Transcription performed by LeahTranscribes
[START OF RECORDING]
JACK: Hey there, did I surprise you? I release episodes of this show every other week. That’s two episodes a month, right? So, why do we have an episode here, in the off-week? Well, there’s this company called Cybereason who are big fans of this show and they wanted to bring you an extra episode. So, a deal was made which means this entire episode is brought to you by Cybereason. I’ve never done anything like this before and so I want to be clear; this episode is only here because Cybereason sponsored it. But I’m excited because it’s a fantastic story that links back to one of my most popular episodes. You’re gonna hear from their CEO who has quite the back story and later in the episode, we’re gonna hear a story from their threat research team who investigates and uncovers malicious activity, and they’ll tell us about a time when they found a threat actor lurking in someone’s e-mails. They spent months tracking that threat actor which they called Molerats in the Cloud. (INTRO): [INTRO MUSIC] These are true stories from the dark side of the internet. I’m Jack Rhysider. This is Darknet Diaries. [INTRO MUSIC ENDS]
JACK: Okay, so let’s get started. Can you just tell us your name and who are you?
LIOR: Hi, I’m Lior Div, the CEO and co-founder of Cybereason.
JACK: Yeah, I got the CEO of Cybereason on for this. I’m not messing around here; going right to the top. But the reason why I wanted to talk with Lior is not so much to hear about his company, but I’m fascinated with what he did before that.
LIOR: Basically, my story starts at the age of sixteen. For years I really wanted to be a combat pilot.
JACK: Here’s the thing; Lior grew up in Israel and it’s mandatory for everyone in Israel to serve in the military. So, he knew he was going in and was hoping he would be picked to fly jets.
LIOR: So basically, there is a very rigorous kind of list of tests that you need to go through. So, at the beginning, we were I think probably a thousand people that – doing the first test. I did not – knew back then kind of the test is for which unit or for what occupation specifically. After that, they cut it by half and it was five hundred people, then from the five hundred they cut it again to a hundred people. From the hundred people, they choose twenty people and out of the twenty, they choose four.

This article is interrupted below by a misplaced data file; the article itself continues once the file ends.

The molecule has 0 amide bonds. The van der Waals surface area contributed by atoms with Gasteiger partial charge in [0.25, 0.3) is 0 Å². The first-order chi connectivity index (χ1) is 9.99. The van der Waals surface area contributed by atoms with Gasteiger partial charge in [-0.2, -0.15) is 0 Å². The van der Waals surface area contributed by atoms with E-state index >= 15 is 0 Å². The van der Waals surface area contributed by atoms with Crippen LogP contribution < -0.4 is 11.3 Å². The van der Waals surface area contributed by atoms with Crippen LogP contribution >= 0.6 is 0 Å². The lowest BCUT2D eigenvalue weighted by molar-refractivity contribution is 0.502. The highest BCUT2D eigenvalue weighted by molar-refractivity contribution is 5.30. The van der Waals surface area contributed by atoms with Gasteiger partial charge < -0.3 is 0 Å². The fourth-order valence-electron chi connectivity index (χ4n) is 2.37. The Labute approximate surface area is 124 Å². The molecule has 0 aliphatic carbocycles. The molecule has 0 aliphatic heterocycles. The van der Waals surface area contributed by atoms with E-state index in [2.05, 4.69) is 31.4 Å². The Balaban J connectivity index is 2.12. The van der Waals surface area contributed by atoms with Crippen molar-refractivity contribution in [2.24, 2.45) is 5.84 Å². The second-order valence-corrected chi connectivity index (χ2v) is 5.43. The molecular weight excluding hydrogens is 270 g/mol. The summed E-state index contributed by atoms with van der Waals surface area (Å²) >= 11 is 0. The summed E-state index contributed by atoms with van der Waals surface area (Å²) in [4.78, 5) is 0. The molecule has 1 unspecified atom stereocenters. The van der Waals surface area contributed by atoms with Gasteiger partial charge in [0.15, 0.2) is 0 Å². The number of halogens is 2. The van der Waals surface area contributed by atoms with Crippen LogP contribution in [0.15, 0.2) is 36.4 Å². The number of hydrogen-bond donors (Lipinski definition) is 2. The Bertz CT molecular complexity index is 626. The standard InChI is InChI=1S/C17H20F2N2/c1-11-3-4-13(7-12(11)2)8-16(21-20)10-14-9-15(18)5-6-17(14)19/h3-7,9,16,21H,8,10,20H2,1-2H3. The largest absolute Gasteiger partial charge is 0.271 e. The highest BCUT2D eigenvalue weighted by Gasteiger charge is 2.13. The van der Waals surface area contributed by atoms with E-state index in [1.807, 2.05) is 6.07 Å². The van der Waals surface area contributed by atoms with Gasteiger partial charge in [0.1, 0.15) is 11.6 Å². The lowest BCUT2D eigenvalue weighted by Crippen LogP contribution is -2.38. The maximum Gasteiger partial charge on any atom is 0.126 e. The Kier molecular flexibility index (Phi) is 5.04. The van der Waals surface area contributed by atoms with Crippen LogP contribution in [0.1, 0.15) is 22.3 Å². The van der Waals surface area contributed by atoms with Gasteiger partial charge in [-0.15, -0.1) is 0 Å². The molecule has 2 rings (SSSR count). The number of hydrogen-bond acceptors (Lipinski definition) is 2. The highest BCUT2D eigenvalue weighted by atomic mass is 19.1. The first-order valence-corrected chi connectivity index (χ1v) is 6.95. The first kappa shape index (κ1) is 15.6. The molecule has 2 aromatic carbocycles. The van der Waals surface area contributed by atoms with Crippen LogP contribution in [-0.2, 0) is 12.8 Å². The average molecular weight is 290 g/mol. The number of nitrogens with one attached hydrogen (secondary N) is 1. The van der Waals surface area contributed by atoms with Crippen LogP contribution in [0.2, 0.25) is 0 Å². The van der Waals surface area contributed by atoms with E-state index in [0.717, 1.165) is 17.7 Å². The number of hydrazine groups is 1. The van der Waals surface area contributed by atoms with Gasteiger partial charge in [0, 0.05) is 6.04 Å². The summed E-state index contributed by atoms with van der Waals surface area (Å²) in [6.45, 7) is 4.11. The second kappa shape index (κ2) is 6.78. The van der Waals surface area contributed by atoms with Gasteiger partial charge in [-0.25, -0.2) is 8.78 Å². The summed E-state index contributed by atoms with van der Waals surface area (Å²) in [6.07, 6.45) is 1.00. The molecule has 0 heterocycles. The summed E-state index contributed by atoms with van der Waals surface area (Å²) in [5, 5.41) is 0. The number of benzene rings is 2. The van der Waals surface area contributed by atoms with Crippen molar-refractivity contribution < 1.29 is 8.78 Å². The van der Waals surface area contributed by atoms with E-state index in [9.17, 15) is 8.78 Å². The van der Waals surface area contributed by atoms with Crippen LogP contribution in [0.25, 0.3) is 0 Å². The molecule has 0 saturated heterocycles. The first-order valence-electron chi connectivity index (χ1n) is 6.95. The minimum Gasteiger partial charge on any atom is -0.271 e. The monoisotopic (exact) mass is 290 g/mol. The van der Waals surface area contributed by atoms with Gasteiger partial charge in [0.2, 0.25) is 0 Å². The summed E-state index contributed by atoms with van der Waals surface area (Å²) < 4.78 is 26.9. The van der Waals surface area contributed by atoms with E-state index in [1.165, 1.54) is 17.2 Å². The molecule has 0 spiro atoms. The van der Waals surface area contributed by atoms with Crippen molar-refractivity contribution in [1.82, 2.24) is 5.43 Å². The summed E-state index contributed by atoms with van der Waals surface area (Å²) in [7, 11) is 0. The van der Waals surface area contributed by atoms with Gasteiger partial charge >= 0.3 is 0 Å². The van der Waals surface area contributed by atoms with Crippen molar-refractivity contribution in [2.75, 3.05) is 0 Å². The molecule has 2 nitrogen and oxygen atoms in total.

JACK: He did not get assigned to become a combat pilot, though. Lior was assigned to work in Unit 8200.
LIOR: At the beginning, I was very disappointed because I had a very clear vision of what I want to do. Hindsight 20/20, I’m super happy that I was chosen to go to the 8200 Unit and not to do other things. I think that in a sense, they knew better than I am – what I am better at and direct me to this direction. I think that after all the tests that they did, they know you very well. I’m joking sometimes when I’m saying probably they know you better than you know yourself.
JACK: So, no matter what you’re assigned to do in the Israeli military, you must first do basic training. You have to wear the military gear, do your push-ups and running, and learn how to use a weapon and that sort of thing. But once all that’s done, he reported for duty with Unit 8200 which is sort of like Israeli’s version of the NSA.
LIOR: Back then, I did not – knew that – were talking about the 8200 Unit. It was super classified. This is before the days that you could read all about this unit on Wikipedia. [MUSIC] I think that only a month after I joined the army, I realized that we’re talking about this unit and kind of starting to understand what the unit is all about. This unit is basically focusing on the field of signal intelligence.
JACK: So, he joined Unit 8200 back in the late 90s. Yeah, it was a very secret organization back then. Not only did the world not know about it but even people who worked in 8200 could not even tell their family what unit they were working in. As a kid, Lior was fascinated with wireless technology and especially how cell phones worked.
LIOR: For me, it was fascinating because it’s like, all those things that I was fascinated as a kid to really understand how things – works and try to manipulate them. Suddenly there is a full unit that’s focusing on this field, very smart people and very creative. But the story is not ending there; it’s just starting there. The unit have a very unique way to take people right out of high school and basically teach them all the things that they need to do in order to be an expert in something. At the beginning you are not an expert but you gain your knowledge, so in my case it basically was six months of very, very rigorous training, that every week we were learning something different. In the end of this week, you need to have a test. If you pass the test, you can go home. If not, you stay and you need to pass the test. There is no option not to pass it. You’re ending up to have a very, very large understanding and knowledge when it’s come to technology, everything from how a cellular network works, how the internet works. You know, how a computer works and what do you need to know in order to write a Python script, write code, and so on so forth.
JACK: He can’t go into specifics about what he did there but what’s public knowledge about Unit 8200 is that they’re the signals intelligence branch of the Israeli military. So, they’re code-makers and code-breakers. In the modern era, they’re using computers and technology to collect intelligence which sometimes means hacking into the adversary. Lior was part of an advanced persistent threat, or nation state actor. From the inside he was learning a lot about how cyber-attacks work. He spent six years in Unit 8200. The requirement is only to stay a year or two but Lior was really into it, so he stayed longer. He was promoted to officer and even captain before leaving.